What is most challenging about Fintech hiring is the significantly higher cost of a wrong hire, as teams in Fintech are much smaller than at traditional BFSI firms. So, HR professionals must continue to find creative techniques for evaluating candidates.
With the global economy gradually opening up, the private sector is hiring again. The International Labour Organization expects global employment recovery to accelerate in the second half of 2021. This uptick is possible with the global economy projected to expand by 5.9% in 2021 by the IMF, representing the strongest “post-recession pace” in around eight decades.
As the world comes together to chart a path out of the pandemic-induced downturn, companies must focus on attracting top talent to seize the opportunities arising from global economic growth. After all, as McKinsey & Co states, a top performer yields up to 67% more productivity and profit than an average performer. With so much at stake, this is just the right time to revisit your hiring strategy and get creative about attracting the right talent.
Fintech is likely to be among the sectors spearheading global economic growth. The global Fintech market is expected to grow at a CAGR of 23.41% between 2021 and 2026 to reach a value of approximately $324 billion in the next five years.
Besides enabling financial inclusion, the Fintech ecosystem will be a significant employment generator, as it continues to grow. Here's a look at how hiring for this sector is different from hiring in the traditional BFSI.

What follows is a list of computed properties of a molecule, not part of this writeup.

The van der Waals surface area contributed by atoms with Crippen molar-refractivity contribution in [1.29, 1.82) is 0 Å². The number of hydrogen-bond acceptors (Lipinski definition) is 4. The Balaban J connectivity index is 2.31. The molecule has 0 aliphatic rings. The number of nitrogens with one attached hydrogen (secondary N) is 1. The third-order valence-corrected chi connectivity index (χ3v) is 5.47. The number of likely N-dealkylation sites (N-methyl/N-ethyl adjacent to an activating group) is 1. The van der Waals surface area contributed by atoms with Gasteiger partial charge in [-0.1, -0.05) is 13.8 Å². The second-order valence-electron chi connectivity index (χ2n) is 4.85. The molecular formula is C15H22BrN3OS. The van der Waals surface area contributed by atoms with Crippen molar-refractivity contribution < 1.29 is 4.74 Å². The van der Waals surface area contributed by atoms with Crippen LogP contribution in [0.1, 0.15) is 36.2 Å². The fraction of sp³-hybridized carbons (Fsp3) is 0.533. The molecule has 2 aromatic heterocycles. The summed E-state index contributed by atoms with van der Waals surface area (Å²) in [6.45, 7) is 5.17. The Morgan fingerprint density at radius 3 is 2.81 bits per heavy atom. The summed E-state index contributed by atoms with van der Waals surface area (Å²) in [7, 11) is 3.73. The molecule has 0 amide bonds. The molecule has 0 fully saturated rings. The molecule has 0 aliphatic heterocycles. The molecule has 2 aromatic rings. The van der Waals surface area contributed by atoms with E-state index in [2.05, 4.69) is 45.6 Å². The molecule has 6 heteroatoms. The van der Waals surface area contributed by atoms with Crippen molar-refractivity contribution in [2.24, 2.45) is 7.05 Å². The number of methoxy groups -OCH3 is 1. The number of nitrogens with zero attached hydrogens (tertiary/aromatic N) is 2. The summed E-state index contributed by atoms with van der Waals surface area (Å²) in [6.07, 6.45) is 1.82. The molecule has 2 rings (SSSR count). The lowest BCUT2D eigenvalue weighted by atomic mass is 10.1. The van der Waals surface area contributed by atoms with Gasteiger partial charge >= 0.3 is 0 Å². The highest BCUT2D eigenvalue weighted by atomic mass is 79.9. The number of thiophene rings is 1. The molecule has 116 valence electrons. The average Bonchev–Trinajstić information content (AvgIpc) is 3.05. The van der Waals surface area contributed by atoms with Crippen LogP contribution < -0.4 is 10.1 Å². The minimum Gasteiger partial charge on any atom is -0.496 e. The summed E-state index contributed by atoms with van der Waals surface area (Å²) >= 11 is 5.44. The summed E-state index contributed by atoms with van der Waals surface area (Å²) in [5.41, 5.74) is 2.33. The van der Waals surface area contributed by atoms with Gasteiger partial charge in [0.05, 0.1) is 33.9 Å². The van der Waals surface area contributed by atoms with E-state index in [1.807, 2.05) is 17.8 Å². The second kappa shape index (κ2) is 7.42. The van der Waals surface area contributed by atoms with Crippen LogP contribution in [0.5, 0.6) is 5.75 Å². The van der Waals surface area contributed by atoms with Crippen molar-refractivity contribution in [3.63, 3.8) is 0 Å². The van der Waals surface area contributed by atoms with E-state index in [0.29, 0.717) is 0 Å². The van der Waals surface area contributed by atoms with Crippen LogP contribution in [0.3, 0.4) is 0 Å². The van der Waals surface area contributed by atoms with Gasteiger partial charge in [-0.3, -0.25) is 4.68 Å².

While traditional BFSI focuses on expertise in the financial domain, Fintech needs people who have multi-domain knowledge, given that it is inherently innovative and largely tech based. Companies in the Fintech space typically follow a steep learning curve, which is possible with young professionals who are open to learning and unlearning. Given this, Fintech firms are ideal for tech-savvy millennials.
Fintechs are highly agile organization. Their success depends on adapting to rapidly changing technologies and driving superior customer experience. People working at Fintechs cannot be resistant to change. On the contrary, they are expected to have the ability to adapt quickly, think on their feet, and work across functions. Fintechs have a more integrated workplace than legacy financial institutions. Teams frequently work together on various projects. They are encouraged to think out of the box, take on responsibilities, and adopt a fail-fast, learn-quick approach. In a way, FinTech support a multi-disciplinary culture, which needs people to learn continuously to succeed.
Since the structure here is far leaner, the culture is more open. People are encouraged to ask questions, share ideas, and suggest different ways of doing things.
With deep roots in the financial sector, BFSI companies tend to have a traditional corporate culture focused on operations and structure, employee benefits, vertical career hierarchies, compliance, and risk management. In contrast, FinTech encourage a system of innovation and creative problem solving.
What is the multi-domain knowledge Fintech recruiters keep talking about? Here’s a little insight into it.
Since Fintechs hire candidates who are highly driven and focused on learning, companies must offer exciting growth opportunities to retain them. It’s important that HR not just hire right, but also identify ways of engaging and retaining talent.